Abu Dhabi, UAESunday 6 December 2020

Bursting the expat bubble: how an Emirati business is making everyone feel at home in the UAE

Meet the Locals, which launched in 2017, set for expansion after winning major award for connecting cultures

A Meet the Locals event, which see Emiratis, expats and tourists meet
A Meet the Locals event, which see Emiratis, expats and tourists meet

When she worked in higher education in the UAE, Khadija Behzad was alarmed to be repeatedly told by colleagues that she was the only Emirati they knew.

It is a common enough phenomenon in the UAE. A poll carried out in 2015 revealed that while an overwhelming majority of residents found Emiratis to be friendly and welcoming, fewer than four in ten - 38 per cent - said they it was easy to make friends with locals.

Ms Behzad and her business partner, Abdullah Al Matar, have made it their mission to break down the cultural barriers, promoting interaction between Emiratis and others. Their business, Meet the Locals, aims to expose expats and tourists to authentic Emirati culture, through dining experiences, cultural tours and corporate inductions run exclusively by UAE nationals.

It was one of four businesses recently named a winner of the Khalifa Fund for Enterprise Development and startAD’s Ibtikari program, designed to cultivate entrepreneurship among Emiratis by offering mentorship schemes and financial backing to homegrown businesses.

“I’m a person who loves travelling, my passion is travel and meeting people from different nationalities,” Ms Behzad, who co-founded the business in July 2017, said. “But for people coming to the UAE, it can be difficult to meet the locals.

“We want people to feel that this is their second home. We don’t want them feel isolated from the country or culture they are working in.”

The unique demographics of the UAE – with foreign nationals outnumbering Emiratis by almost ten to one – is one factor behind a lack of integration, she said. Meanwhile, a high number of immigrants also means residents from overseas are often drawn into silos, living with and socialising among those with similar cultural backgrounds.

“There are a a lot of people who have lived here for several years, and when we interact with them at work they would say ‘you are the only local I know and we don’t know much about your culture’,” the 33-year-old, from Dubai, said.

“There are not many interaction opportunities outside the workplace and that made me feel sad. We also identified that tourists are coming to our country and are leaving without getting the chance to meet local people or be exposed to authentic cultural Emirati experiences. We wanted them to get them to know us and our culture.”

The group started by putting on breakfast events at local Emirati restaurants, where guests could sample traditional Emirati cuisine with a local host explaining the dishes, as well as telling them about history and culture of the UAE. Special lunch and dinner events, and sessions dealing with customs around Arabic coffee, have also proven successful.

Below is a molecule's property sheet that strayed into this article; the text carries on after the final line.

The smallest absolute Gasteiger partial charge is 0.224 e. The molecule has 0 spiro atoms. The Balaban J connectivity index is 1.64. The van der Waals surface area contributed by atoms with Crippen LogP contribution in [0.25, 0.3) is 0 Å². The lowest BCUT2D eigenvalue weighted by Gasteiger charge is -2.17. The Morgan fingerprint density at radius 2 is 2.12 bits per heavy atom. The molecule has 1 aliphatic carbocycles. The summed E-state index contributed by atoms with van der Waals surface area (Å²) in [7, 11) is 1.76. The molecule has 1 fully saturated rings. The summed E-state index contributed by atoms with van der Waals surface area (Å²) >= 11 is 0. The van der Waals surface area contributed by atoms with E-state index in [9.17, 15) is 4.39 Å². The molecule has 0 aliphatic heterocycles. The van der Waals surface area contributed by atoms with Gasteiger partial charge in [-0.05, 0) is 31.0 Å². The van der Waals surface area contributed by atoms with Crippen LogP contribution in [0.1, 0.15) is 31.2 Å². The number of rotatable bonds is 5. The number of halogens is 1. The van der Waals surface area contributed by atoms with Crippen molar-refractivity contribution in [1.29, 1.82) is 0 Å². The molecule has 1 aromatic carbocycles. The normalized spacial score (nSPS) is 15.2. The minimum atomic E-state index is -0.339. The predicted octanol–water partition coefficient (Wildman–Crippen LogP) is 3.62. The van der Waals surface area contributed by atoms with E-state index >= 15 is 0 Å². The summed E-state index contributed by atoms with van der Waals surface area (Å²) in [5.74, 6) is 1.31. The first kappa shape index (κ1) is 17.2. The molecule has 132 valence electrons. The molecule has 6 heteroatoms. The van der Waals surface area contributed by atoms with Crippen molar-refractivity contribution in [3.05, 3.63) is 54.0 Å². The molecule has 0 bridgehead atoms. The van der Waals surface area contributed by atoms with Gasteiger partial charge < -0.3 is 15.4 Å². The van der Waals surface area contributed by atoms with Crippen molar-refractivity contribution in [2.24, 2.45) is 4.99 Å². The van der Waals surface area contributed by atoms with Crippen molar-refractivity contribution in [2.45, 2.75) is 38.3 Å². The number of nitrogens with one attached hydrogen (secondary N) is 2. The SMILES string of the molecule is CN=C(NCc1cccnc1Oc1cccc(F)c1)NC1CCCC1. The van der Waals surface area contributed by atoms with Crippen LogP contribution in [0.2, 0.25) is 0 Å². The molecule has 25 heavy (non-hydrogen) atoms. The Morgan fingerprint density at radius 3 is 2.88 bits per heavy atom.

Meet the Locals then began running tours, first in Dubai and now in Abu Dhabi and Sharjah, with trained Emirati tour guides. It is now branching out into the corporate sector, with businesses asking Meet the Locals to give new employees a crash course in the UAE, which includes lessons on how to behave towards women and what to do if invited to an Emirati’s home.

And at all of the events, participants are told nothing is off limits when it comes to asking questions.

“A lot of the time we can feel that they are hesitating to ask questions,” Ms Behzad said. “So we make them feel comfortable and tell them they can ask any questions they have.

“Even if they have questions about sensitive issues, we prefer to answer them ourselves, rather than them get information from a non-local or from Google, because not everything they search on the internet will be true.”

Meet the Locals is now searching for more Emiratis to join their team of around 20, with many working on a freelance basis alongside their day jobs. Another strand of the business – offering bespoke packages to foreign delegations visiting for conferences - is also proving developing. The business is hoping to expand soon into all seven Emirates.

“We have Emirati tour guides who can speak different languages, for example once we had a delegation from Korea and we have a lady in our team who can speak Korean,” she said. “It was interesting to see an Emirati talking in Korean to the delegates.

“We are open to all Emiratis to join our team, they just have to have passion.

“I believe in order to understand each other we have to interact. I believe that without interaction, we cannot break stereotypes.”

Updated: April 29, 2019 08:29 AM

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